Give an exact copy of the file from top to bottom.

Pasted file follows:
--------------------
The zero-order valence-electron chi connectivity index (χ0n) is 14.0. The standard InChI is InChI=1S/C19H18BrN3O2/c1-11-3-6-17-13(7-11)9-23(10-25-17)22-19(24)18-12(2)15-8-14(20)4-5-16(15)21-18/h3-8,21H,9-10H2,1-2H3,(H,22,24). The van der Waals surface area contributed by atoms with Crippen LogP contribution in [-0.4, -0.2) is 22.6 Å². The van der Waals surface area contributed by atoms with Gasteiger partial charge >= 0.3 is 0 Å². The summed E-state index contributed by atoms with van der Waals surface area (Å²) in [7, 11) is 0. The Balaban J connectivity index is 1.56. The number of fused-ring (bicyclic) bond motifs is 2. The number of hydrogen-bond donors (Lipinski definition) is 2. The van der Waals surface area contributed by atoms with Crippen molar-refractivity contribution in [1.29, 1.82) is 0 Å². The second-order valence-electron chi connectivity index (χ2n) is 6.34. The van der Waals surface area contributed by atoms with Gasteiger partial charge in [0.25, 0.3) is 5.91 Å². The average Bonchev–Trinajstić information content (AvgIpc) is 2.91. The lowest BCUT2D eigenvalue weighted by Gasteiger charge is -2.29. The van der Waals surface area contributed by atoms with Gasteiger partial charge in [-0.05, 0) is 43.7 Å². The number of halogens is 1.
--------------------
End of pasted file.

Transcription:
The zero-order valence-electron chi connectivity index (χ0n) is 14.0. The standard InChI is InChI=1S/C19H18BrN3O2/c1-11-3-6-17-13(7-11)9-23(10-25-17)22-19(24)18-12(2)15-8-14(20)4-5-16(15)21-18/h3-8,21H,9-10H2,1-2H3,(H,22,24). The van der Waals surface area contributed by atoms with Crippen LogP contribution in [-0.4, -0.2) is 22.6 Å². The van der Waals surface area contributed by atoms with Gasteiger partial charge >= 0.3 is 0 Å². The summed E-state index contributed by atoms with van der Waals surface area (Å²) in [7, 11) is 0. The Balaban J connectivity index is 1.56. The number of fused-ring (bicyclic) bond motifs is 2. The number of hydrogen-bond donors (Lipinski definition) is 2. The van der Waals surface area contributed by atoms with Crippen molar-refractivity contribution in [1.29, 1.82) is 0 Å². The second-order valence-electron chi connectivity index (χ2n) is 6.34. The van der Waals surface area contributed by atoms with Gasteiger partial charge in [0.25, 0.3) is 5.91 Å². The average Bonchev–Trinajstić information content (AvgIpc) is 2.91. The lowest BCUT2D eigenvalue weighted by Gasteiger charge is -2.29. The van der Waals surface area contributed by atoms with Gasteiger partial charge in [-0.05, 0) is 43.7 Å². The number of halogens is 1.